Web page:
Those who are upset with the ban on “Israeli Apartheid” include Pride Toronto’s own volunteers, and they're swinging into action.
Martin Kuplens-Ewart, who organizes security at the Parade, spoke at the June 7 meeting. He said that people who are angry should volunteer for the organization. That’s because people who have volunteered for more than eight hours will have a vote at Pride Toronto’s Annual General Meeting.
He’s joined by Matthew Cutler, another volunteer, and one of the more than 20 queers who returned a Pride Toronto award out of protest.
At a Pride Coalition for Free Speech meeting June 12, a working group with Cutler and Kuplens-Ewart was struck to review the organization’s bylaws. They concluded that, to change the organization, people should go to makepridehappen.com and sign up.
“Folks just need to log onto that website and register to volunteer,” Cutler tells Xtra. “Certainly, there were folks in the room who were related to specific aspects, human rights, safety and security, but people can volunteer wherever they feel comfortable.”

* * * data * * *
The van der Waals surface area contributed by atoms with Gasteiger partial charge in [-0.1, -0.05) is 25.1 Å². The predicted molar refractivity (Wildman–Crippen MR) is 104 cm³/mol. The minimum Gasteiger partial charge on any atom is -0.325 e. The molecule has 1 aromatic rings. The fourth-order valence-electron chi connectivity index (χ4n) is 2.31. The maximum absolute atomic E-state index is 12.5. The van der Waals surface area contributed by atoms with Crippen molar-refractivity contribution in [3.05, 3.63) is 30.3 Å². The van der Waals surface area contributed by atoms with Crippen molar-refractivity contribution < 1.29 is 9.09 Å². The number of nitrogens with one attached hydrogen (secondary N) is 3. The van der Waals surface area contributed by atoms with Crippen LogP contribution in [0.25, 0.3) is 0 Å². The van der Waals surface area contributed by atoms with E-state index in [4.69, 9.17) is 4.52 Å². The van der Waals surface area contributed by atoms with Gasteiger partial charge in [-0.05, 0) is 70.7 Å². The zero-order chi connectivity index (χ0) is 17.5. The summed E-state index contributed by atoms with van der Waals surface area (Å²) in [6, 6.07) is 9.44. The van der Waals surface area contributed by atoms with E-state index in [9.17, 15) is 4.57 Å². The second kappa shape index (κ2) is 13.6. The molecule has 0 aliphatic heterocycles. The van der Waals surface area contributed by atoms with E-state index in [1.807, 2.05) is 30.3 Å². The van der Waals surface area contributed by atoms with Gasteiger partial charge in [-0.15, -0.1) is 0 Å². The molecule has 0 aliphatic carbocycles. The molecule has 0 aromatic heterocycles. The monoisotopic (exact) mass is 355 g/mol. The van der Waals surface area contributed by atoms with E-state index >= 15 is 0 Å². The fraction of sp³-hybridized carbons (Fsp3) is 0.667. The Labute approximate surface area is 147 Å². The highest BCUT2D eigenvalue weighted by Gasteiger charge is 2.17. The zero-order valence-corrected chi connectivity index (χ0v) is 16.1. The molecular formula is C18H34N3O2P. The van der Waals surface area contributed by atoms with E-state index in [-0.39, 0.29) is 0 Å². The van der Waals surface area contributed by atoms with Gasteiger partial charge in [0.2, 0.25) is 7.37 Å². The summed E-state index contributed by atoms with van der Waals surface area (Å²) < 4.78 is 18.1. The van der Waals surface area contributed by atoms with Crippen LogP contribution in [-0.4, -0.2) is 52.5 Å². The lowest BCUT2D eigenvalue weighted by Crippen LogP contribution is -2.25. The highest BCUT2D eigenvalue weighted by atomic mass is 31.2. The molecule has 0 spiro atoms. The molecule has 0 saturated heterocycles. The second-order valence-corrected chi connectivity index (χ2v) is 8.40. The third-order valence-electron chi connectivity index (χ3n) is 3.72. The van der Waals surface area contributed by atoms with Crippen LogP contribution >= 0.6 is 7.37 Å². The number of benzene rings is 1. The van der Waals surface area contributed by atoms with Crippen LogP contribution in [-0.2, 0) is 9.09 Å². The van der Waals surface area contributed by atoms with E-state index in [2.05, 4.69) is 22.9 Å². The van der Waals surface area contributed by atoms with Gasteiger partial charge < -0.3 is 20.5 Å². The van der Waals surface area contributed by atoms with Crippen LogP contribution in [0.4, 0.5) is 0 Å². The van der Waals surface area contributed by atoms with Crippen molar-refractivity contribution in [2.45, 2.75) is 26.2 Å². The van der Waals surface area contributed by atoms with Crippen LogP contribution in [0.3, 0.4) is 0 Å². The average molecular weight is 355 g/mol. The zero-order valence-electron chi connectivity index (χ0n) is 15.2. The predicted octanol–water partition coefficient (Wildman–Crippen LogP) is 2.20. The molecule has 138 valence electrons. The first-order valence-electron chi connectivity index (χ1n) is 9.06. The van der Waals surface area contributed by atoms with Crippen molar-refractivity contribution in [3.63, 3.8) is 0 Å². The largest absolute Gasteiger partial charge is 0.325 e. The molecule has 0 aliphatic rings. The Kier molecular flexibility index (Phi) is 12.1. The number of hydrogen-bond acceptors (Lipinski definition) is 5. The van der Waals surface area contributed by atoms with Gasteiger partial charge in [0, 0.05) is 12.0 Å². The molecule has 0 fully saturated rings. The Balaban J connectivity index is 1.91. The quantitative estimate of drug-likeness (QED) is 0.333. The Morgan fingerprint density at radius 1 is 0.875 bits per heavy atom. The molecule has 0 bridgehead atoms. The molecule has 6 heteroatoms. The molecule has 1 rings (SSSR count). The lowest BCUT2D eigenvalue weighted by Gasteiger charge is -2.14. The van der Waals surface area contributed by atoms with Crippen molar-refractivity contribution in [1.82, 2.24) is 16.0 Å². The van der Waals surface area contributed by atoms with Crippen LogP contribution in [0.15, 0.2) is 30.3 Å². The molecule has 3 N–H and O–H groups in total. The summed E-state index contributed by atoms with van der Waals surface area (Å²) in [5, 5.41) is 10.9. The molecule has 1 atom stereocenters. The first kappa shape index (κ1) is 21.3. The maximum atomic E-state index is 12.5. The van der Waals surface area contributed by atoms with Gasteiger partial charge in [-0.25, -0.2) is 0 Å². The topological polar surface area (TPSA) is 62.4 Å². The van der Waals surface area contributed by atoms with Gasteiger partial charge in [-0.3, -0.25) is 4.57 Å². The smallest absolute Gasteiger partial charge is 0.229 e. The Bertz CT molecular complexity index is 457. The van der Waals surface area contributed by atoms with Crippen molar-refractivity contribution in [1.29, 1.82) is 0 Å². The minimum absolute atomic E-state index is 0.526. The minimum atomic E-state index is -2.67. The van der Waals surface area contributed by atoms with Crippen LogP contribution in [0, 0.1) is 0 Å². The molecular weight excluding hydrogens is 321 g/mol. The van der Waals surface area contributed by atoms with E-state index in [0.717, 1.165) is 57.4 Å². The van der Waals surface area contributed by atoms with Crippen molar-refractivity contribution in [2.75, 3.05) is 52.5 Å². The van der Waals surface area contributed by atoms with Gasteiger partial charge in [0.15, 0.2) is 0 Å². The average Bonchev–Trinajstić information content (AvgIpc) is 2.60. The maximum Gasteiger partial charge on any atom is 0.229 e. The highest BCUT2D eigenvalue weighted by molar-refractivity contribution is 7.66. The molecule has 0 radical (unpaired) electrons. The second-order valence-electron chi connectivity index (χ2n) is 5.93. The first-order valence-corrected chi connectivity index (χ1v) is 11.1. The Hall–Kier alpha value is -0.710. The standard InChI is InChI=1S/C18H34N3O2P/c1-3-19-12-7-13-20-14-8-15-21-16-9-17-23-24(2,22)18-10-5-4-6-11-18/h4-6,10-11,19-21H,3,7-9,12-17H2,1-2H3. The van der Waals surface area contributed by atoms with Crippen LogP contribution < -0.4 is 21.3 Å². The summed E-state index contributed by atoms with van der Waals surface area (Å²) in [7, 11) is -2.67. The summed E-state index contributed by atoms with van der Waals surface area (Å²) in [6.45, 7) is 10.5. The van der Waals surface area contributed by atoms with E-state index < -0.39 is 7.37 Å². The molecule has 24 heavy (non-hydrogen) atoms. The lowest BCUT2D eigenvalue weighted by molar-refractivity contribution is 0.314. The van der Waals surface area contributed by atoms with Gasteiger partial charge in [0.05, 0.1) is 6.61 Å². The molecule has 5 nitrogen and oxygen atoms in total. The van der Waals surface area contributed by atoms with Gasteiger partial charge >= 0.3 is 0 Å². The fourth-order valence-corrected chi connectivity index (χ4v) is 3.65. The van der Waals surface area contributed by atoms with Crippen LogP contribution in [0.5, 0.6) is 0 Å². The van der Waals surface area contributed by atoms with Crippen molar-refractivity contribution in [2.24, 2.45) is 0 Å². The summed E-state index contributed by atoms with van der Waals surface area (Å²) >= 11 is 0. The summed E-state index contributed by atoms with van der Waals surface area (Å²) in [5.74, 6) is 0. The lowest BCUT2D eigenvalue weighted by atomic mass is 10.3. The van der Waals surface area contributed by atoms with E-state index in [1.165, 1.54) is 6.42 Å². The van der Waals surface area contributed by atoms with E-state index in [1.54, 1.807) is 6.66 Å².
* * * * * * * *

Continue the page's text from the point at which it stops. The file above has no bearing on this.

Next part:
But with most of the volunteer orientation sessions now completed, the types of ways people can help out is shrinking. However, there are still ways to volunteer during the big weekend, says Kuplens-Ewart.
“I would still encourage people to sign up online,” he says. “And then, on the Saturday and Sunday, they should go to an information tent to see what shifts are still available.”
While some of the tasks won’t be available to people who haven’t done specific training, there will still be lots of things to do, Kuplens-Ewart promises.
People can also become voting members by attending three general meetings of the members. The problem with that, says Kuplens-Ewart, is that there’s only been one so far this year.
Both Cutler and Kuplens-Ewart agree that volunteering for an organization when you disagree with it seems, on its face, counterintuitive. Nonetheless, both say it’s important.
“When you have issues with an organization, the most effective way to affect change is to get involved,” says Cutler.
“When I walked into the [Pride Coalition meeting], I saw people who loved Pride so much they were willing to fight for it, not people who hated it so much they want to tear it down,” says Kuplens-Ewart.
To volunteer for Pride Toronto, go to makepridehappen.com.